An unreliable narrator does the opposite--presents a story contrary to what actually happened (though this character may take his version of events to be his truth). He lacks credibility. In "Bigfoot Stole My Wife," the speaker functions as an unreliable narrator: he begins his story with the admission that he lacks basic credibility, that when he tells people that Bigfoot stole his wife, there is a "look of disbelief in each person's eye." Because we are a reader, we expect to trust this narrator and take his story at face value, no matter how ludicrous it is. However, it becomes clear that this character has a certain disconnect from reality. The proof he gives for Bigfoot taking his wife is lacking and not concrete: there is a smell, his wife is gone along with half (not all of) her clothes, and there is a "little" sign of a struggle. However, his wife's dog is also gone, and his wife had been saying, by Rick's own admission, things like "One of these days I'm not going to be here when you get home." It becomes clear that Rick's wife has left him, and that he has repressed this truth and emotional reactions that become part of it by inventing his own truth: that his wife was stolen by Bigfoot.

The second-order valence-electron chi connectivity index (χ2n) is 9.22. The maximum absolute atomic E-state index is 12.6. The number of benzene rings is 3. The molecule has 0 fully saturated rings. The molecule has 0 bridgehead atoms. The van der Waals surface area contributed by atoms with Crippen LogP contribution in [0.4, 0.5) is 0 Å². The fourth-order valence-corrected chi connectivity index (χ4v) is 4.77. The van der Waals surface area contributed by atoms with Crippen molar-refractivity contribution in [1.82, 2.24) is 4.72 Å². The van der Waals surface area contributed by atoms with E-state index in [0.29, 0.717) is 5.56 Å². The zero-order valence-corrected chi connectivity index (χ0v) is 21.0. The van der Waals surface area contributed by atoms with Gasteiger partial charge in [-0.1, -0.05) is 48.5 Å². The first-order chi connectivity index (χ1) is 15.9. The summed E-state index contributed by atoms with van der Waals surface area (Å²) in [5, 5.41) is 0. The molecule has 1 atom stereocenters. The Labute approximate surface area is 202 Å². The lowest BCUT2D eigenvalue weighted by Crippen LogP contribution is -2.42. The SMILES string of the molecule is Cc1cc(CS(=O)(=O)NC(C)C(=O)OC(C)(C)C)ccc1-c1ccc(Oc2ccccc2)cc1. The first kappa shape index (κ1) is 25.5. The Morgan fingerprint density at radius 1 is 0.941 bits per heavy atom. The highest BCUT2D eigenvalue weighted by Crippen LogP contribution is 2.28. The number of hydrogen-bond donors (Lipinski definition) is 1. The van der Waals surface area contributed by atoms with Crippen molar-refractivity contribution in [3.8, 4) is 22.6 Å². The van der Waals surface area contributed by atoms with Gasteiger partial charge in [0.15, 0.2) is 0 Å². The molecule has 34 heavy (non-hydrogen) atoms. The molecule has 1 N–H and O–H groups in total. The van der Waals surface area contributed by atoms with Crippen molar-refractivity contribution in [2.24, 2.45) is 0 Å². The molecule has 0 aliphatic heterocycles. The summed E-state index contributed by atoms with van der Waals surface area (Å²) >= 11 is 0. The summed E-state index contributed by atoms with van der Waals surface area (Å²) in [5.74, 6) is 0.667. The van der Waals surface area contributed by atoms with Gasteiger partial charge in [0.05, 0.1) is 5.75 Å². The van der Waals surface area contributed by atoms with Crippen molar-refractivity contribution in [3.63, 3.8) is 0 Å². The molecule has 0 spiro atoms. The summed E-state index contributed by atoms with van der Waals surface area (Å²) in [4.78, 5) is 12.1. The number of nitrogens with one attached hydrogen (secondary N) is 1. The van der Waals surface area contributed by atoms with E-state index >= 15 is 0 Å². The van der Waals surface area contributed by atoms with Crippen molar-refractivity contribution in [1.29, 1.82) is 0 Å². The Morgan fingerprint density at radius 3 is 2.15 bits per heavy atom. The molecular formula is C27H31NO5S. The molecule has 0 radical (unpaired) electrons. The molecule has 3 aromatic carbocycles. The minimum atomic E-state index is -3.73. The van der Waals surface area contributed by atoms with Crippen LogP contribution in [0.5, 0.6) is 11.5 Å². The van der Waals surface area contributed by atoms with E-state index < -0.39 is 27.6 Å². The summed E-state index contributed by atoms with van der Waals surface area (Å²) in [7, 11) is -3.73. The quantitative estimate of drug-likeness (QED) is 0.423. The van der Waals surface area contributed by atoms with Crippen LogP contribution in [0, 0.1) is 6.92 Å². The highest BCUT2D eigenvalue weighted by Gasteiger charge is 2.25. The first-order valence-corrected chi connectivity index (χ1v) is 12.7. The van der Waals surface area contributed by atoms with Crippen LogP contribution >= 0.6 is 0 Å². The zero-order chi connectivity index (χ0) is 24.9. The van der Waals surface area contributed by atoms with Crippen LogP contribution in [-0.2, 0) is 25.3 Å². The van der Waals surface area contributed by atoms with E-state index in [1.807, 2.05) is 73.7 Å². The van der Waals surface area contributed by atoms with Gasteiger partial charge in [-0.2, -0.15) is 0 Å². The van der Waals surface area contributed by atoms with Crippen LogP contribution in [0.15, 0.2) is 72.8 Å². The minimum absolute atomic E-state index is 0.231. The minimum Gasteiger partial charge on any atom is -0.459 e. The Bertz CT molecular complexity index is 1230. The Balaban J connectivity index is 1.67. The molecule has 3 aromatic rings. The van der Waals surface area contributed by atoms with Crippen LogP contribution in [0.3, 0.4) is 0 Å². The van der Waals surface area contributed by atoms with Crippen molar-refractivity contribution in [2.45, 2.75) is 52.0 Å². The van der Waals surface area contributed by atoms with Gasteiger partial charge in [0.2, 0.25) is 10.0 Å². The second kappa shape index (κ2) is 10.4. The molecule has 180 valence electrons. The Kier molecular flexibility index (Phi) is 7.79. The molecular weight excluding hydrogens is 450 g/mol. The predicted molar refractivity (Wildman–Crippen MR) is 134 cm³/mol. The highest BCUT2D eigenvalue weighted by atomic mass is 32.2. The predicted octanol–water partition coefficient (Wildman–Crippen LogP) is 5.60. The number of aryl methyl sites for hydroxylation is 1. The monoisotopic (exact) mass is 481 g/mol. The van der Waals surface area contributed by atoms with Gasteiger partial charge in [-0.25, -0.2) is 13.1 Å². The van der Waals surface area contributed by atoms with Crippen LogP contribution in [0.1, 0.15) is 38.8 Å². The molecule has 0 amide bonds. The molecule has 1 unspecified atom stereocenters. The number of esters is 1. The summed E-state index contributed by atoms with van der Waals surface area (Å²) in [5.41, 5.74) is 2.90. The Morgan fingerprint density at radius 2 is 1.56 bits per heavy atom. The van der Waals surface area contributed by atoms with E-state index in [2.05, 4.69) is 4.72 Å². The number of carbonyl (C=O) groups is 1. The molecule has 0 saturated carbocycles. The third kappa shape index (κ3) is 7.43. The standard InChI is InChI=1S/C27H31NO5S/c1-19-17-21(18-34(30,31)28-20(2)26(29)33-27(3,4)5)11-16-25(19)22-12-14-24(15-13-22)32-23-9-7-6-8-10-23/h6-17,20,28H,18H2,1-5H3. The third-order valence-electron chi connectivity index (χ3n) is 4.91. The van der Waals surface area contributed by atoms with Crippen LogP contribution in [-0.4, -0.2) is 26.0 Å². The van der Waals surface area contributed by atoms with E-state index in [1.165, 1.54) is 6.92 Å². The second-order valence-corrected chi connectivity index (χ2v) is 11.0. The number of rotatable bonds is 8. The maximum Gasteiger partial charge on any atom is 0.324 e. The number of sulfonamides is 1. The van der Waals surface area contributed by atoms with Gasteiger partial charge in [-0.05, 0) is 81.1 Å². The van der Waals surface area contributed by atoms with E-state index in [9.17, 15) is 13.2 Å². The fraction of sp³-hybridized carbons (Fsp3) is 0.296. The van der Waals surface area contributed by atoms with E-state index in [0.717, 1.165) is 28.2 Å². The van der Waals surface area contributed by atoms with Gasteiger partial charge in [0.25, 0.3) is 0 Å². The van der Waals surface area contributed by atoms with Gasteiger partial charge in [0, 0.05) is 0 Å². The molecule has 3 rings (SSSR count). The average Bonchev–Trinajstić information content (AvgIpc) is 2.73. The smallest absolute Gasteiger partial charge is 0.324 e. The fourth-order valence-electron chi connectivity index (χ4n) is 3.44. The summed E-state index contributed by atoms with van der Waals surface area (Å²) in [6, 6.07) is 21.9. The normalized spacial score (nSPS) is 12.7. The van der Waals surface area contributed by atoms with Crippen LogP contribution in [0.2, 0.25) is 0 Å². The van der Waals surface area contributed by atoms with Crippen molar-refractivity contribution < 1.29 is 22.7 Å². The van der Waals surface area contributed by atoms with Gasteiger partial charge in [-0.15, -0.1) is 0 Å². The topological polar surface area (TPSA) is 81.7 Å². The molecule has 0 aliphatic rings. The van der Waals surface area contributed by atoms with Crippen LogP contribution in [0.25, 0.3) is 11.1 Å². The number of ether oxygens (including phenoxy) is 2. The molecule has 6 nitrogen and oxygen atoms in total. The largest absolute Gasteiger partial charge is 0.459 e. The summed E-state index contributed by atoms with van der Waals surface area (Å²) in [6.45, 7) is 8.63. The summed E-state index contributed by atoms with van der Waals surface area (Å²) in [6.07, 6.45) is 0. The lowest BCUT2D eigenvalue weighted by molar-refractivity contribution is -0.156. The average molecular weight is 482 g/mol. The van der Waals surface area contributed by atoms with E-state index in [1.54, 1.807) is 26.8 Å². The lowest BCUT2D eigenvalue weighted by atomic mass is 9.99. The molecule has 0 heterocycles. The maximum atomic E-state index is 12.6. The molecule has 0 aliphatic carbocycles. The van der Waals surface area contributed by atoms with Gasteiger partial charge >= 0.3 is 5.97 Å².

To improve his credibility, Rick offers another unbelievable story--the story of his trailer being carried thirty-one miles in a flood. This story is told with Rick's characteristic simple speech, mix together with conversational speaking, all which create a sort of immature and childlike tone that I found almost painful to read. This immaturity may have contributed to Trudy's leaving of Rick, as well as his lack of credibility among his friend group. Rick's status as a childish, unreliable narrator is solidified with his last line, which shows that Rick's tale of Bigfoot stealing his wife is a method of repression, and that he cannot stomach his actual reality--"I gotta believe it."